First day of camp and jittery nerves go together like bread and butter. Julia Duffy looks back at her 12-year-old self and remembers quite clearly how nervous she was. As she got off the bus to walk across the long field, she met a camper from a neighboring town. By the time they reached the end of the field, her nerves had calmed down and she had made a new friend. For Julia, this chance encounter ended up leading to a long-term friendship with her new friend’s older sister.
Julia and her younger brother were outgrowing their local town camp and family friends recommended Future Stars Camp. Since then, Julia and her brother have spent all or most of their last 6 summers at Future Stars’ SUNY Purchase Camp location.
Now at 18 and a senior in high school, Julia was a camp counselor for the last 2 years and 3 years ago she was a Counselor-in-Training (CIT). Her young brother was a CIT last year. Julia says, ” I went to soccer camp with my brother but I quickly made new friends. I still keep in touch with a lot of campers from my first year. I even plan to visit some of them at their universities”
Julia loved soccer camp, she tried tennis camp but came right back to soccer. Julia plays soccer for her high school and attributes her game skills to her first counselor, Anna Edwards. Anna is now Julia’s manager and current Soccer Director at Future Stars (FS) Camp. Great rapport with your manager improves employees’ potential and morale, Julia says, “I feel really comfortable asking Anna for advice when I need help with my own counseling.”
At camp, Julia made a lot of new friends from different towns and even different countries. She remembers playing soccer with French and Italian campers. When asked what her camp experience was like she said, ” My time at FS Camps, in a nutshell, was a great experience where I made a lot of new, diverse friends who all shared a common interest with me.”
However, her voice takes a real lilt when she talks about how she loved the drills and games both as a camper and as a counselor. “Typically, each day of the week at soccer camp has a theme. Monday is dribbling, Tuesday is passing, Wednesday is 3v3 tournaments, Thursday is shooting, and Friday is competition day. The counselors really kept me engaged with a good mix of drills and games, along with competition to get us all moving. This experience later taught me to be engaging as a counselor as well. Individually, I’d say I became more confident in my abilities as a player through countless skill drills, and as a team player, I really learned to work with other players of different skill levels.”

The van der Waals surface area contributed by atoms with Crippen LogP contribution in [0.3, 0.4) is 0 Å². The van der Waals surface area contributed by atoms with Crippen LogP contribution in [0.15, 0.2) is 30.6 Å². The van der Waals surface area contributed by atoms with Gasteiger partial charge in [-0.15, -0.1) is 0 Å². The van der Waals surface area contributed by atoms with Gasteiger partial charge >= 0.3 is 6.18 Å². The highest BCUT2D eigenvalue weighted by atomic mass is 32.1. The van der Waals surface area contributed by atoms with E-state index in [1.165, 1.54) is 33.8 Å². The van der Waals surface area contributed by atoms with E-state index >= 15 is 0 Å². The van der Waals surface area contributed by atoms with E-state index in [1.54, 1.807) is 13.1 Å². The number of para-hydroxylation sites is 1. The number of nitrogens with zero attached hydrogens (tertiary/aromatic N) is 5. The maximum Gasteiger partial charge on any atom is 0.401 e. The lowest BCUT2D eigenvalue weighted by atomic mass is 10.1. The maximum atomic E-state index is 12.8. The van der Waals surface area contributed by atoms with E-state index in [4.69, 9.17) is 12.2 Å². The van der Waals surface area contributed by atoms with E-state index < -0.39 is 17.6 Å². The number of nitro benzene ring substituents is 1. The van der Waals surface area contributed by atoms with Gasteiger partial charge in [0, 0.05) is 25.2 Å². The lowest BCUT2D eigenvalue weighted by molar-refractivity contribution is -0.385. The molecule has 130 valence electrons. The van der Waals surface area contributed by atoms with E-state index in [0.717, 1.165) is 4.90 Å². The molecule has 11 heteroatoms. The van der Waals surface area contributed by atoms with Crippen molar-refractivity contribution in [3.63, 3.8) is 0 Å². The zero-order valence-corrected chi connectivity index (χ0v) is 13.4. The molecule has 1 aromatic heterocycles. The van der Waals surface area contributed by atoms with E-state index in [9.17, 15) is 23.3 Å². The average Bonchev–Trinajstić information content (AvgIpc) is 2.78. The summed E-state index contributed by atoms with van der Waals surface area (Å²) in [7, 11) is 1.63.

Julia’s FS Camp journey from young camper to mature counselor has been fulfilling. “Being a soccer counselor, in my opinion, means keeping the campers engaged and having fun, as well as, teaching them about a sport I love. I’ve been a counselor for two years and I am playing soccer at my high school. I am not looking to play soccer at a varsity level in college, but possibly at a club level depending on where I end up.”
There are so many aspects to camp and Julia said, “My favorite part of Future Stars were the scrimmages at the end of the day, where different groups of different ages came together and formed teams to play a full 11v11 game. The counselors would join together and have a “draft” and we would have a week long tournament with our teams, and everyone really gets into it.”
You can’t talk about a day camp and not mention food. “There is an option to bring lunch but the food was so good at camp. We had a salad bar, pasta station, sandwich station and hot lunch. It was really cool to go into a college cafeteria and chose what I wanted to eat.”
Future Stars Camps is not just all about the drills, games and the food. “Jordan Snider, Site Director at SUNY, Purchase, has had a lasting impression on me because of his dedication to the camp. Jordan makes an effort to visit soccer camp every day, and even takes the time to join a scrimmage or game. Every year that I come back to FS, I see a lot of the same people but I also make new friends. It has been a great experience for me, from camper to counselor, and I would highly recommend it for anyone interested in soccer.”
Julia, wherever you end up, they will be lucky to have you. Thank you too for all the gifts that you have brought to us!
UPDATE (February 27, 2019): Julia is 20 years old, a pre-med student at the University of Michigan, with plans to major in Public Health. Julia has not played soccer since highschool but she will be running her first half marathon in the near future.
Check out: Future Stars Soccer Camp
Image Credit: Julia Duffy